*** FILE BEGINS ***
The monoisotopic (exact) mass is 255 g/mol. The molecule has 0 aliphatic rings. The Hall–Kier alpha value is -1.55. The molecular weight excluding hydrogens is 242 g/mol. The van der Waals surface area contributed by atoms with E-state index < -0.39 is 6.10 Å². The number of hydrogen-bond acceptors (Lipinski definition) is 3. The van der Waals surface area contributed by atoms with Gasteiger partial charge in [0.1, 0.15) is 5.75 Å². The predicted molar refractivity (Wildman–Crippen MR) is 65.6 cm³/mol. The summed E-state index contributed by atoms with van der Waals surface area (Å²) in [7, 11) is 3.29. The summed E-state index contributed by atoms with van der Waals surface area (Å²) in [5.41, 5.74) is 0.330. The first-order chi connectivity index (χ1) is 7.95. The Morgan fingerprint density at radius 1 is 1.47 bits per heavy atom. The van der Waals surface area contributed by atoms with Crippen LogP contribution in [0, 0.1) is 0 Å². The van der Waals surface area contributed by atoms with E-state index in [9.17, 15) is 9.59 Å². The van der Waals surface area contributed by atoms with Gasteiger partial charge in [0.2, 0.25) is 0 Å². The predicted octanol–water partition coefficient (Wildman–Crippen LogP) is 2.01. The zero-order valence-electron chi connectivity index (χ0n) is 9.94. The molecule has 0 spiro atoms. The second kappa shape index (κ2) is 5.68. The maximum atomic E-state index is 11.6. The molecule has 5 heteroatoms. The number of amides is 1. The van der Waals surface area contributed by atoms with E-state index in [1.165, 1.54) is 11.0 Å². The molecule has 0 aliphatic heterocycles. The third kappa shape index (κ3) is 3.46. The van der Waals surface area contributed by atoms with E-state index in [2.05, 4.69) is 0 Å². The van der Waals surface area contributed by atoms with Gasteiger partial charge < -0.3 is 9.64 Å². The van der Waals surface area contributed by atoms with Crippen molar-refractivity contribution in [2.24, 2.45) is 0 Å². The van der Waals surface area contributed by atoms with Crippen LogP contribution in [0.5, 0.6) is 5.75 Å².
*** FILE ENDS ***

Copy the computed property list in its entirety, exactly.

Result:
The monoisotopic (exact) mass is 255 g/mol. The molecule has 0 aliphatic rings. The Hall–Kier alpha value is -1.55. The molecular weight excluding hydrogens is 242 g/mol. The van der Waals surface area contributed by atoms with E-state index < -0.39 is 6.10 Å². The number of hydrogen-bond acceptors (Lipinski definition) is 3. The van der Waals surface area contributed by atoms with Gasteiger partial charge in [0.1, 0.15) is 5.75 Å². The predicted molar refractivity (Wildman–Crippen MR) is 65.6 cm³/mol. The summed E-state index contributed by atoms with van der Waals surface area (Å²) in [7, 11) is 3.29. The summed E-state index contributed by atoms with van der Waals surface area (Å²) in [5.41, 5.74) is 0.330. The first-order chi connectivity index (χ1) is 7.95. The Morgan fingerprint density at radius 1 is 1.47 bits per heavy atom. The van der Waals surface area contributed by atoms with Crippen LogP contribution in [0, 0.1) is 0 Å². The van der Waals surface area contributed by atoms with E-state index in [9.17, 15) is 9.59 Å². The van der Waals surface area contributed by atoms with Gasteiger partial charge in [0.2, 0.25) is 0 Å². The predicted octanol–water partition coefficient (Wildman–Crippen LogP) is 2.01. The zero-order valence-electron chi connectivity index (χ0n) is 9.94. The molecule has 0 spiro atoms. The second kappa shape index (κ2) is 5.68. The maximum atomic E-state index is 11.6. The molecule has 5 heteroatoms. The number of amides is 1. The van der Waals surface area contributed by atoms with E-state index in [1.165, 1.54) is 11.0 Å². The molecule has 0 aliphatic heterocycles. The third kappa shape index (κ3) is 3.46. The van der Waals surface area contributed by atoms with E-state index in [2.05, 4.69) is 0 Å². The van der Waals surface area contributed by atoms with Gasteiger partial charge < -0.3 is 9.64 Å². The van der Waals surface area contributed by atoms with Crippen molar-refractivity contribution in [2.24, 2.45) is 0 Å². The van der Waals surface area contributed by atoms with Crippen LogP contribution in [0.5, 0.6) is 5.75 Å².